DENVER (AP) _ The San Jose Sharks made sure the Colorado Avalanche didn't have a chance to break their hearts again.
Evgeni Nabokov stopped 28 shots, and San Jose scored three goals in the second period to help the Sharks finally finish off the Avalanche 3-1 Tuesday night and reach the conference finals for the first time in their 13-year history.
San Jose had lost the last four times it had a chance to close Colorado out, including the final two games in 2002.
``I've been waiting 10 years to beat that team, and we finally did it,'' San Jose's Mike Rathje said.
San Jose lost to Colorado in the playoffs twice in the past five years and seemed headed toward more disappointment after the Avalanche won consecutive overtime games.
Not wanting the series to be extended to Game 7, the Sharks swarmed Colorado from the start and got goals from Vincent Damphousse, Marcel Goc and Jonathan Cheechoo in an 11-minute span of the second period to close out the series in six games.
``It's a pretty fun roll,'' said Sharks coach Ron Wilson, whose team will face the Calgary Flames in the Western Conference finals. ``For a while there it got to be a roller coaster, but I'm really proud of our team. To all the Sharks fans, hoist one up for our boys tonight, because it was quite an effort out there.''
The Avalanche won Games 4 and 5 in overtime to put themselves in position to become the third team in NHL history to win a series after trailing 3-0. They just fell short.
Colorado was sluggish early and couldn't beat Nabokov again after Milan Hejduk scored late in the second period for a disappointing end to a season that began with hopes of a third Stanley Cup title.
``We had an unbelievable lineup and it's too bad it didn't work out,'' Colorado's Peter Forsberg said. ``We didn't play good enough and they beat us.''
After scoring two goals in three games, San Jose got back to the puck-control style that was so effective in the first two games of the series. The Sharks comfortably set up in Colorado's zone for long stretches to create scoring chances and force the Avalanche to react.
Colorado certainly helped with its sluggishness, spending most of the first period chipping pucks weakly out of its own end and managing just two shots.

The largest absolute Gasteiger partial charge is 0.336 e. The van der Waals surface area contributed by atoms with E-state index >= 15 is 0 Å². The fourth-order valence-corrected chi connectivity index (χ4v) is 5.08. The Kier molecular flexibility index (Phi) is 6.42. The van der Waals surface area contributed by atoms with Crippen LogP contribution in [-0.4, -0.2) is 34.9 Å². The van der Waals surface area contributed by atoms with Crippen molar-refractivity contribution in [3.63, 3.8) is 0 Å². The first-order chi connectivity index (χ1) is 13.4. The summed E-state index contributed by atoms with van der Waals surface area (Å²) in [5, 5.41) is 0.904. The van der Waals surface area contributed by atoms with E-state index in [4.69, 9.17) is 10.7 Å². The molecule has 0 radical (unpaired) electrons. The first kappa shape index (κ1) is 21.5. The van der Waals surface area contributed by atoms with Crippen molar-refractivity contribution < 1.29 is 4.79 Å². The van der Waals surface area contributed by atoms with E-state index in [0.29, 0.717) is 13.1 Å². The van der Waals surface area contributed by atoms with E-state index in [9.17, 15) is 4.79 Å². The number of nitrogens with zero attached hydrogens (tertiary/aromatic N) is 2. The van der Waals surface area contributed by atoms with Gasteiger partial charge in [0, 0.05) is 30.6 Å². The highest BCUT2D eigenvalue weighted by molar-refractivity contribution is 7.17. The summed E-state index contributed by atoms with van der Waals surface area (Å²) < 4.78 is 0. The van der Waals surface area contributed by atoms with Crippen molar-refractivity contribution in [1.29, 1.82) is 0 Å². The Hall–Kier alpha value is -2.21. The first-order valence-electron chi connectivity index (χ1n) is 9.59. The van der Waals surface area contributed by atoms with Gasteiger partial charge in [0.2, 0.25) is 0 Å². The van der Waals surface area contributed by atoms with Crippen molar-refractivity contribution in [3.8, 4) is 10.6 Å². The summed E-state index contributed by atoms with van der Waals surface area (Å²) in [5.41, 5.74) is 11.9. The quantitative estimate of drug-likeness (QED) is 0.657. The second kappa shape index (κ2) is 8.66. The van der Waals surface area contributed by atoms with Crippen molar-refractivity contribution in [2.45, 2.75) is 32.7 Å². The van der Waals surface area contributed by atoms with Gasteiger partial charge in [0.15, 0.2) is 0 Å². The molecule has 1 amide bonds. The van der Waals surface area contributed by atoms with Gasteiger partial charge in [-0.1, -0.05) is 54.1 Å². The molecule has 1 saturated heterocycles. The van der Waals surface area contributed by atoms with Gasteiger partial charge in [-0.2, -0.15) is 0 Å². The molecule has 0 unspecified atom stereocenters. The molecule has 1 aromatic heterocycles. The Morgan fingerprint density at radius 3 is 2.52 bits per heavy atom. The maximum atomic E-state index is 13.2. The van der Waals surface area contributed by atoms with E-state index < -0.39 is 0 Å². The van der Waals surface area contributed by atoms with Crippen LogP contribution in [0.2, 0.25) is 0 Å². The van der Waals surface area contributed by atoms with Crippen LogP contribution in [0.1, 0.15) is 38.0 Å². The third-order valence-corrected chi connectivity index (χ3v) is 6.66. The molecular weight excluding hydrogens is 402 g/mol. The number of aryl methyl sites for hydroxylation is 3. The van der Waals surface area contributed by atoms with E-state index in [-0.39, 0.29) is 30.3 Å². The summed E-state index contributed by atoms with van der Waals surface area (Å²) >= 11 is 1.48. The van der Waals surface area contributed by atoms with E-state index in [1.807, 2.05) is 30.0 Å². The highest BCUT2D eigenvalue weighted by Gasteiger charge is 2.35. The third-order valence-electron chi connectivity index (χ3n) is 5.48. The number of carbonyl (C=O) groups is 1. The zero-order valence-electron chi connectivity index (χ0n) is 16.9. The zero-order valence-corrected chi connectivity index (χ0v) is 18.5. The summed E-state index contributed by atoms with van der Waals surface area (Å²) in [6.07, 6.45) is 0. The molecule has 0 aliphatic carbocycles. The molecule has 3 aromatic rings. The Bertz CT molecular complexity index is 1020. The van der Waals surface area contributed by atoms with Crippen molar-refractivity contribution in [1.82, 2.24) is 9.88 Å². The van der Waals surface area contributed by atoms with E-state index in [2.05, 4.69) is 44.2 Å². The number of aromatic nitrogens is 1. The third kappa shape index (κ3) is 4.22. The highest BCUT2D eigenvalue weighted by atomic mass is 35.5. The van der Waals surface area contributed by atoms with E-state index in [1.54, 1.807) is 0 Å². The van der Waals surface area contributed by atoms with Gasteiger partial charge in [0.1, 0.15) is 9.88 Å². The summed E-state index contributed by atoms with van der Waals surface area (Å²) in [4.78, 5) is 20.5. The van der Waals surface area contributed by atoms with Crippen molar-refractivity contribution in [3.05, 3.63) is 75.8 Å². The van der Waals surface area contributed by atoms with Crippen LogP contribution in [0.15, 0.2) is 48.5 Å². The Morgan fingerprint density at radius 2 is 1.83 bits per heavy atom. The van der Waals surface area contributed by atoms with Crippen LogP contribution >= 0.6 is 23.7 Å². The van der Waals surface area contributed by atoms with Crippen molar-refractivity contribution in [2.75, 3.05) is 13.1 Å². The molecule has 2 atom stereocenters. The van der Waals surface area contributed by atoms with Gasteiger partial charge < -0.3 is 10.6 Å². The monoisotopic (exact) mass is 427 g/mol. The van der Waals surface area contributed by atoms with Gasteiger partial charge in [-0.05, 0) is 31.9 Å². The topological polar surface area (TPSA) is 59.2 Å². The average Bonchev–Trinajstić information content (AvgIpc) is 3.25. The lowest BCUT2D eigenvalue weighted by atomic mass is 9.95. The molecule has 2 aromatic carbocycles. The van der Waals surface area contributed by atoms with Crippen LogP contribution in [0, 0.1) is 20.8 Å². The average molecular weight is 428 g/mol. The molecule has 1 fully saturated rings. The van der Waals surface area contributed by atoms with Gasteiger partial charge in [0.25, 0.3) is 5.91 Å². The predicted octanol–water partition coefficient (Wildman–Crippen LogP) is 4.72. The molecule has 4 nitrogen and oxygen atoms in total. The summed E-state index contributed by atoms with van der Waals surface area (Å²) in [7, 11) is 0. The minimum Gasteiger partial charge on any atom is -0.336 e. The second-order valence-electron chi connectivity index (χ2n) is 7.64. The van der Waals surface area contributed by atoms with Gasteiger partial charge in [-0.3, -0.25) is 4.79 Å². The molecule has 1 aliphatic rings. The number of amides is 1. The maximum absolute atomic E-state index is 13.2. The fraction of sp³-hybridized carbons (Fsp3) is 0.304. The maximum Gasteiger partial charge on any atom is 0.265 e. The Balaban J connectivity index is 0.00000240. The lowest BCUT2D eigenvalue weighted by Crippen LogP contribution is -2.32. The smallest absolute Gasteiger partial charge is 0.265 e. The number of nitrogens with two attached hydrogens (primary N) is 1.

``We played the perfect first period,'' Damphousse said. ``Although the score was 0-0, we thought we wore them down and played the style we wanted to play. It was just a matter of time when we cracked their focus.''
He was right.
Damphousse broke through 1:34 into the second period with his fifth goal of the series, lifting a shot over David Aebischer's right shoulder after Niko Dimitrakos' shot from the side bounced through the crease.
Goc made it 2-0 just over seven minutes later, tipping Curtis Brown's shot past Aebischer's stick side.
Cheechoo added to the lead just three minutes later when he kept the puck on a two-on-one, deked Paul Kariya to the ice and beat Aebischer with a wrist shot a few seconds after San Jose killed off a penalty.
``I think that the problem is that when we get down one goal or so, we open up a little bit too much and too early,'' Aebischer said. ``That's when they got the next goals. It's tough to come back from 3-0 against that team.''
Hejduk gave Colorado some hope with 2:26 left in the period, bouncing a shot off Nabokov's mask from the left circle with Colorado on a two-man advantage.
The Avalanche turned up the pressure in the third period, but Nabokov was there each time. He stopped nine shots in the period to finish the series with a 1.01 goals-against average.
``Any time you beat Colorado, it's huge,'' Nabokov said. ``They have so much over there. You've accomplished something when you beat them anywhere.''
Forsberg couldn't get much going in what might have been his final NHL game.
He was physical, as usual, but couldn't find room to create like he did in the previous two games. He also lost control of the puck a few times, and most of his usually crisp passes seemed to just miss.
With his contract up and an NHL lockout possible, Forsberg could be headed home to Sweden to finish his hockey career.
``Right now I really don't want to think about it,'' Forsberg said. ``We'll see what happens over the summer. I'll just sit back and think about it later on.''